4. solgel (gelled silica) was used to make lenses years ago with a similar process. The gell was accurately molded and the thermal processes caused a predictable amount of shrinkage. This was abandoned after it became clear that it was cheaper and better to mold lenses directly than go through the solgel process. The shapes that can be molded in glass are limited, but lenses work quite well. Mass production of other shapes in glass is done with specialized machinery. So for the purpose of modest precision fabrication in small quantities this will be useful.

  5. “…there’s one catch: washing away the PEG has to be done over a number of days to keep the glass from cracking.”

    The usual approach to this is supercritical fluids (that’s how aerogels are born, AFAIK).

    But those folks will know that well…

    1. The second coating is probably far thinner, allowing the glass particles to bond together. Getting most of the mass out in the first step is probably highly important to making this work, instead of shattering the pieces.

  6. So chemists could 3D print all of their glassware including the most complex distillation structures or even combinations of what are normally multiple items that would otherwise have issues with sealing them? Does this make glass blowing almost redundant for all but the finishing steps, or are those items incompatible with that process?

    1. The method this uses I’d think would not make good labware anyway. But even if it did I can’t see it make glass blowing redundant – having watched an expert create custom gear with massive amounts of speed and precision this just doesn’t compete.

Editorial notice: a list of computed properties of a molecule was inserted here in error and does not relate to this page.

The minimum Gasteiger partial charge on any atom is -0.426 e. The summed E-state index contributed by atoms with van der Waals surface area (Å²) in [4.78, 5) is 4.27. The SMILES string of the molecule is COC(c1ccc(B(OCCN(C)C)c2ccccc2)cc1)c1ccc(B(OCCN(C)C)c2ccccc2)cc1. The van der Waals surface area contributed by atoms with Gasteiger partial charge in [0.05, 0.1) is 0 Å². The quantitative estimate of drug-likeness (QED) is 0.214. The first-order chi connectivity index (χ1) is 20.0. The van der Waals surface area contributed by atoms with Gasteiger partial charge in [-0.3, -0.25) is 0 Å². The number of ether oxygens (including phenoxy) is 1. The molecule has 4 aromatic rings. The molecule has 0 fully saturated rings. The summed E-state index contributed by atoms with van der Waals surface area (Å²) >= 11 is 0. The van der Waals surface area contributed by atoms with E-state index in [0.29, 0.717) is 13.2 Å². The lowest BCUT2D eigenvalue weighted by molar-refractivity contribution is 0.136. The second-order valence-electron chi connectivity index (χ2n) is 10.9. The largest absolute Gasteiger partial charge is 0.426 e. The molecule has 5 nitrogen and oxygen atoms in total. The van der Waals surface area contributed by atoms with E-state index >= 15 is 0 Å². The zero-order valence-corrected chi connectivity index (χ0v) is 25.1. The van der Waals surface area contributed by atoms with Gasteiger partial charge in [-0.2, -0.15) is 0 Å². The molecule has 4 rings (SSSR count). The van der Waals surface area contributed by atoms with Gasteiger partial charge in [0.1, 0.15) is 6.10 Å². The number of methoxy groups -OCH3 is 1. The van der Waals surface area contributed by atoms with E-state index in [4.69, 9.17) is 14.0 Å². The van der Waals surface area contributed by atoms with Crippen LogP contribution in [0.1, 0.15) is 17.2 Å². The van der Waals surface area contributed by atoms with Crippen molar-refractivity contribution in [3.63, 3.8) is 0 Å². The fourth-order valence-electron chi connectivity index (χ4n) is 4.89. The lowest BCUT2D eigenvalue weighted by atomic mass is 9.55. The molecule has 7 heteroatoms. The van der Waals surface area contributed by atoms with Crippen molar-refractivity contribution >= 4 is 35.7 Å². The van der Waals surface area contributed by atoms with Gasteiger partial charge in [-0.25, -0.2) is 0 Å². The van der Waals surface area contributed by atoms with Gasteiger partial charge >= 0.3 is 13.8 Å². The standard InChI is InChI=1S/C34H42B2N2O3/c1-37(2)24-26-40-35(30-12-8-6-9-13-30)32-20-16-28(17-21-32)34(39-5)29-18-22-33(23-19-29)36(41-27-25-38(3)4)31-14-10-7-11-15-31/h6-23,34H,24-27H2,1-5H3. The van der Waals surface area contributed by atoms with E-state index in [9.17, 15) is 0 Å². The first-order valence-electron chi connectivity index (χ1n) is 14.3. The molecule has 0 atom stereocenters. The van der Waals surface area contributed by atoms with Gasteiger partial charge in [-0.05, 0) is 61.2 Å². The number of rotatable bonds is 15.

It might supplement it very nicely – creating in glass for chemical resistance reasons that which would be very hard to create by other methods – like those spur gears, but it is not yet at least anywhere near as capable for general labware, or as fast (both mostly because labware tends to be rather large for this method), and I suspect the quality is probably inferior…

        1. Simply two factors – real lab glass blowers can create quality labware really really astonishingly fast and these sort of burn out the filler 3d print approaches are generally not as good quality or fast – the method of construction means the final part is likely to be warped, porous, full of internal stresses and also takes ages with so many stages in the process and larger parts taking much much longer to create relative to a lab glass magician, where the size of the final part almost doesn’t matter at all to time taken…

  7. Cooling molded silica based glass properly is very difficult. If the surface of the molded object cools faster than the interior, which is the case normally, you end up with a glass that has very large compressive internal residual stress. The stress makes the glass hard, but it also makes the glass prone to cascading explosive disintegration if the internal stresses are even slightly disturbed. This is known as the Prince Rupert’s Drop effect.[1][2]5] I do not know if this new molding technique using a silica-glass/polymer hybrid addresses this issue, it’s not mentioned in the linked article [3] and I can’t easily read the paper because it is behind the AAAS paywall (didn’t check Sci-Hub).[4]

    * References:

    1. Watch This Indestructible Glass Drop Literally Break a Bullet


    3. Glass molded like plastic could usher in new era of complex glass shapes

    4. High-throughput injection molding of transparent fused silica glass

    5. Bullet vs Prince Rupert’s Drop at 150,000 fps – Smarter Every Day 165